In my view, this is far too late to provide meaningful care and treatment to those in need. Multiple studies show a strong link between untreated mental illness and an increased risk of committing violent acts (when properly treated, even the severely mentally ill pose no greater threat than do those in the general population).

The parents of Andrew Engeldinger, the suspected killer at Accent Signage in Minneapolis last summer, said they tried to push their son to seek treatment for paranoia and delusions, but he was an adult and refused help.

Refusing treatment and denying that help is needed both are hallmarks of mental illness. Yet that is exactly where the crisis begins, and we must assess whether a mentally ill individual presents a danger to himself or others -- without violating that individual's privacy or civil rights.

We have an epidemic of untreated mental illness in the United States. More than a quarter of adults have a diagnosable mental-health problem, but fewer than half of them receive treatment. The system is overwhelmed; the deinstitutionalization of mental health has left us with too few options and resources.

As of 2010, Minnesota had the lowest number of psychiatric beds per capita in the nation (3.9 per 100,000, compared with an average of 14.1 per 100,000 and a recommended level of 50 per 100,000). The numbers of forensic psychiatric professionals are extremely low, and those professionals are limited to seeing patients who have already committed sex crimes or other violent acts. You have to be in crisis before you can access resources. As a result, far too often, the mentally ill wind up in jail.

We need a real strategy to address this unmet need for forensic psychiatric care and to prevent those with untreated mental illness from committing acts of violence. This must become a public-safety priority as well as a public-health priority.

With the benefit of hindsight, we can see commonalities among the 2012 mass shooters: They threatened family members, committed domestic violence, expressed unusually strong interest in mass shootings (and studied them on the Internet), were fascinated with weapons, excessively played violent video games, and exhibited a disconnect from reality.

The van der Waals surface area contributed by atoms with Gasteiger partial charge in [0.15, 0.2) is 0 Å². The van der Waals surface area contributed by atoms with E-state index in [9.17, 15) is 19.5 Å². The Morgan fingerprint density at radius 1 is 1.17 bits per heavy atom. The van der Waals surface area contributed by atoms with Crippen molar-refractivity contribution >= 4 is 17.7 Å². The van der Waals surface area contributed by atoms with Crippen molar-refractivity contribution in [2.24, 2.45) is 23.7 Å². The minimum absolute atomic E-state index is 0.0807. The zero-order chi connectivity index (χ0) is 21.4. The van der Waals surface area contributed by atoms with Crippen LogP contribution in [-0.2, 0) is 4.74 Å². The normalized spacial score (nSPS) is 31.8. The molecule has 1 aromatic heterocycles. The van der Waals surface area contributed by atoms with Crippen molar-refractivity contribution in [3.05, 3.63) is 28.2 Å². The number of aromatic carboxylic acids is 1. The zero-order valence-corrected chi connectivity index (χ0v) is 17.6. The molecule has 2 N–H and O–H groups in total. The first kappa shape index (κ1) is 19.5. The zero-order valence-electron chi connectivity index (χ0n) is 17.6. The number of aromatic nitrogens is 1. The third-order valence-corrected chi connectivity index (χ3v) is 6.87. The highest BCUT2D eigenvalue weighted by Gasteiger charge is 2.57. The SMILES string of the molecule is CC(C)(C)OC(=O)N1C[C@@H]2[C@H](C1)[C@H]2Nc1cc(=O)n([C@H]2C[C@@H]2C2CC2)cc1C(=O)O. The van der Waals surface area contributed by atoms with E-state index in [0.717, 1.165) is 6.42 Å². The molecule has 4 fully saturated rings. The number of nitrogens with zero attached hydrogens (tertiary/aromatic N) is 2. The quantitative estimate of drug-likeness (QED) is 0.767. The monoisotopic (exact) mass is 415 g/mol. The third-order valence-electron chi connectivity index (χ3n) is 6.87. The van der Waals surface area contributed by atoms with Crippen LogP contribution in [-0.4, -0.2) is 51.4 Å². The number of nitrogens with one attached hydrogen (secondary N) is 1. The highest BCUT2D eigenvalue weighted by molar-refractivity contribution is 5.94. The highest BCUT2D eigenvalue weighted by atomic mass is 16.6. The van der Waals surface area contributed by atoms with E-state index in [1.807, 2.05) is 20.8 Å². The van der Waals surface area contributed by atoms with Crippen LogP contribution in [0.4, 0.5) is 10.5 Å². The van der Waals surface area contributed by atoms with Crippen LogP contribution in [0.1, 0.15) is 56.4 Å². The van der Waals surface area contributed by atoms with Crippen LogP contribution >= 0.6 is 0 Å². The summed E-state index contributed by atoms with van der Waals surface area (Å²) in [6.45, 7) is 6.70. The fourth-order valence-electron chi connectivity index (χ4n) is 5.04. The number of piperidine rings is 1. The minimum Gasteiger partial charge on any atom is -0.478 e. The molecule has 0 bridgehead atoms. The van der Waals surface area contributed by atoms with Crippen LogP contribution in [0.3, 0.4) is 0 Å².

We must be more vigilant. We must invest in psychiatric-treatment doctors, beds and facilities; expand access to care for servicemembers (including treatment through community providers and not just Veterans Affairs); improve health insurance benefits (to include both inpatient and outpatient treatment), and partner with the private sector, nonprofits and faith-based organizations to develop additional community placements and resources.

More than anything, we must encourage individuals facing mental-health issues to seek treatment. We must "make it OK" for our family, friends and colleagues to seek treatment.

If you know someone who refuses help but needs intervention, please call 911. Law-enforcement agencies across the state have conducted crisis-intervention training, and we are here to help.

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Rich Stanek is the Hennepin County sheriff. In December 2012, he participated in Vice President Joe Biden's Law Enforcement Working Group on Extreme Gun Violence.